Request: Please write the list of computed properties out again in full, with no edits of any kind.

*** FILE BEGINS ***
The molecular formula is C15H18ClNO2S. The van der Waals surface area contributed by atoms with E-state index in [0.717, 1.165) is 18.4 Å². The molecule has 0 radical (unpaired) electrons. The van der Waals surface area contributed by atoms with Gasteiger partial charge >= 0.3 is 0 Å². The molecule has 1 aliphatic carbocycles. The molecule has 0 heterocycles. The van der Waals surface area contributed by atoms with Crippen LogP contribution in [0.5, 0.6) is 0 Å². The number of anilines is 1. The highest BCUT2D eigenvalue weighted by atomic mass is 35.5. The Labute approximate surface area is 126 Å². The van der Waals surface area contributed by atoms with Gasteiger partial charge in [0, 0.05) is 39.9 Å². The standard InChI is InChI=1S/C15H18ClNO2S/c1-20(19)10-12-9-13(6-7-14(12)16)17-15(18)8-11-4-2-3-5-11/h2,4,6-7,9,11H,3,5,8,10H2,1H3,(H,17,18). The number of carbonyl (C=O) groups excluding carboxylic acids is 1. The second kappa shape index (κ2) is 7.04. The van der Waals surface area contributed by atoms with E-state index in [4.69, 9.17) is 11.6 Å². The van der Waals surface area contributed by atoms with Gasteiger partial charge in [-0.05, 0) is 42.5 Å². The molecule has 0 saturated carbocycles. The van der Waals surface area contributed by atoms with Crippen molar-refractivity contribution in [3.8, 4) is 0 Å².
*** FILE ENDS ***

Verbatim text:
The molecular formula is C15H18ClNO2S. The van der Waals surface area contributed by atoms with E-state index in [0.717, 1.165) is 18.4 Å². The molecule has 0 radical (unpaired) electrons. The van der Waals surface area contributed by atoms with Gasteiger partial charge >= 0.3 is 0 Å². The molecule has 1 aliphatic carbocycles. The molecule has 0 heterocycles. The van der Waals surface area contributed by atoms with Crippen LogP contribution in [0.5, 0.6) is 0 Å². The number of anilines is 1. The highest BCUT2D eigenvalue weighted by atomic mass is 35.5. The Labute approximate surface area is 126 Å². The van der Waals surface area contributed by atoms with Gasteiger partial charge in [0, 0.05) is 39.9 Å². The standard InChI is InChI=1S/C15H18ClNO2S/c1-20(19)10-12-9-13(6-7-14(12)16)17-15(18)8-11-4-2-3-5-11/h2,4,6-7,9,11H,3,5,8,10H2,1H3,(H,17,18). The number of carbonyl (C=O) groups excluding carboxylic acids is 1. The second kappa shape index (κ2) is 7.04. The van der Waals surface area contributed by atoms with E-state index in [4.69, 9.17) is 11.6 Å². The van der Waals surface area contributed by atoms with Gasteiger partial charge in [-0.05, 0) is 42.5 Å². The molecule has 0 saturated carbocycles. The van der Waals surface area contributed by atoms with Crippen molar-refractivity contribution in [3.8, 4) is 0 Å².